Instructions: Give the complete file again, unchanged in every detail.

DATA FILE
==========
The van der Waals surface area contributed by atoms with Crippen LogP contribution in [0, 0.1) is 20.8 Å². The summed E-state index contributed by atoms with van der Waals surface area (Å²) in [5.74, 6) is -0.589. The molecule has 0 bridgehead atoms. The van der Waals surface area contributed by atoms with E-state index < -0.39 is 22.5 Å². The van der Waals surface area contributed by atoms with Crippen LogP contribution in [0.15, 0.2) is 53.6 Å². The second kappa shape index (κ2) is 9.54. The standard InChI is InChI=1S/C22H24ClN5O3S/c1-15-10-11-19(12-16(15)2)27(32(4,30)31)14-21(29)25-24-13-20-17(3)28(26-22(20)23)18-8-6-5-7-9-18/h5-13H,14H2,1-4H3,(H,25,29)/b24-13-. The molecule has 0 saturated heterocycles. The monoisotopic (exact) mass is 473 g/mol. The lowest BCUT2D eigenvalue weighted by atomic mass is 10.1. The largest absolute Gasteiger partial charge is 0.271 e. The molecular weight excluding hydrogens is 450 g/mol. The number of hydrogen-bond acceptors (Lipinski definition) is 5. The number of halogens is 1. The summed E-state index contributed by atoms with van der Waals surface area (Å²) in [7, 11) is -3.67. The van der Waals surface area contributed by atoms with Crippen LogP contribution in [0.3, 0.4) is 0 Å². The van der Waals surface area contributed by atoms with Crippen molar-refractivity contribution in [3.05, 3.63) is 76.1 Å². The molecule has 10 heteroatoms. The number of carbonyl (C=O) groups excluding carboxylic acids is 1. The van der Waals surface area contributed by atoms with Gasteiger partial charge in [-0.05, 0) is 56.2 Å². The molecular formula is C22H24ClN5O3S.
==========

The van der Waals surface area contributed by atoms with Crippen LogP contribution in [0, 0.1) is 20.8 Å². The summed E-state index contributed by atoms with van der Waals surface area (Å²) in [5.74, 6) is -0.589. The molecule has 0 bridgehead atoms. The van der Waals surface area contributed by atoms with E-state index < -0.39 is 22.5 Å². The van der Waals surface area contributed by atoms with Crippen LogP contribution in [0.15, 0.2) is 53.6 Å². The second kappa shape index (κ2) is 9.54. The standard InChI is InChI=1S/C22H24ClN5O3S/c1-15-10-11-19(12-16(15)2)27(32(4,30)31)14-21(29)25-24-13-20-17(3)28(26-22(20)23)18-8-6-5-7-9-18/h5-13H,14H2,1-4H3,(H,25,29)/b24-13-. The molecule has 0 saturated heterocycles. The monoisotopic (exact) mass is 473 g/mol. The lowest BCUT2D eigenvalue weighted by atomic mass is 10.1. The largest absolute Gasteiger partial charge is 0.271 e. The molecular weight excluding hydrogens is 450 g/mol. The number of hydrogen-bond acceptors (Lipinski definition) is 5. The number of halogens is 1. The summed E-state index contributed by atoms with van der Waals surface area (Å²) in [7, 11) is -3.67. The van der Waals surface area contributed by atoms with Crippen LogP contribution in [0.3, 0.4) is 0 Å². The van der Waals surface area contributed by atoms with Crippen molar-refractivity contribution in [3.05, 3.63) is 76.1 Å². The molecule has 10 heteroatoms. The number of carbonyl (C=O) groups excluding carboxylic acids is 1. The van der Waals surface area contributed by atoms with Gasteiger partial charge in [-0.05, 0) is 56.2 Å². The molecular formula is C22H24ClN5O3S.